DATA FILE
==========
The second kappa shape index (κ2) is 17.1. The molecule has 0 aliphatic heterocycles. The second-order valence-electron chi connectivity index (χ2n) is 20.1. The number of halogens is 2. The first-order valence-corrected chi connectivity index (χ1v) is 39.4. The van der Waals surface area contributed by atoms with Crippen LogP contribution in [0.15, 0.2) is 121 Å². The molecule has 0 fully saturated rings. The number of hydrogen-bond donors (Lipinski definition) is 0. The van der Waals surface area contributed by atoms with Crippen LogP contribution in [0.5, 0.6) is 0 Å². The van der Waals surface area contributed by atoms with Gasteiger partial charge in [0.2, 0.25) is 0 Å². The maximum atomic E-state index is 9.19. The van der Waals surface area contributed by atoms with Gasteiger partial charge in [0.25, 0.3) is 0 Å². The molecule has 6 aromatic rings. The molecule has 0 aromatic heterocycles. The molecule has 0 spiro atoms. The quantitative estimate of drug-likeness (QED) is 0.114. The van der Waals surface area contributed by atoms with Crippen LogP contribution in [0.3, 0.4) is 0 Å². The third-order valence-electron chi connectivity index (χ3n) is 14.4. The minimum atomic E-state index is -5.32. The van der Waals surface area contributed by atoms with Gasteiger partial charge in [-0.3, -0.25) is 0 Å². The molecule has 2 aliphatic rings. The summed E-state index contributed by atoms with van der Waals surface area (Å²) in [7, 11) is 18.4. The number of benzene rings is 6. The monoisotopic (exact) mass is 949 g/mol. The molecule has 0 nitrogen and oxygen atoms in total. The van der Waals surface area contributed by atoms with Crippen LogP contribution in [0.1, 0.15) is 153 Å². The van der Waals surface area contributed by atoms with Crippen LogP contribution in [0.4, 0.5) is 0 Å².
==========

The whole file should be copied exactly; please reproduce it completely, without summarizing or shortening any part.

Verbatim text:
The second kappa shape index (κ2) is 17.1. The molecule has 0 aliphatic heterocycles. The second-order valence-electron chi connectivity index (χ2n) is 20.1. The number of halogens is 2. The first-order valence-corrected chi connectivity index (χ1v) is 39.4. The van der Waals surface area contributed by atoms with Crippen LogP contribution in [0.15, 0.2) is 121 Å². The molecule has 0 fully saturated rings. The number of hydrogen-bond donors (Lipinski definition) is 0. The van der Waals surface area contributed by atoms with Crippen LogP contribution in [0.5, 0.6) is 0 Å². The van der Waals surface area contributed by atoms with Gasteiger partial charge in [0.2, 0.25) is 0 Å². The maximum atomic E-state index is 9.19. The van der Waals surface area contributed by atoms with Gasteiger partial charge in [0.25, 0.3) is 0 Å². The molecule has 6 aromatic rings. The molecule has 0 aromatic heterocycles. The molecule has 0 spiro atoms. The quantitative estimate of drug-likeness (QED) is 0.114. The van der Waals surface area contributed by atoms with Crippen LogP contribution in [0.3, 0.4) is 0 Å². The third-order valence-electron chi connectivity index (χ3n) is 14.4. The minimum atomic E-state index is -5.32. The van der Waals surface area contributed by atoms with Gasteiger partial charge in [-0.3, -0.25) is 0 Å². The molecule has 2 aliphatic rings. The summed E-state index contributed by atoms with van der Waals surface area (Å²) in [7, 11) is 18.4. The number of benzene rings is 6. The monoisotopic (exact) mass is 949 g/mol. The molecule has 0 nitrogen and oxygen atoms in total. The van der Waals surface area contributed by atoms with Crippen LogP contribution in [0.1, 0.15) is 153 Å². The van der Waals surface area contributed by atoms with Crippen LogP contribution in [0.4, 0.5) is 0 Å².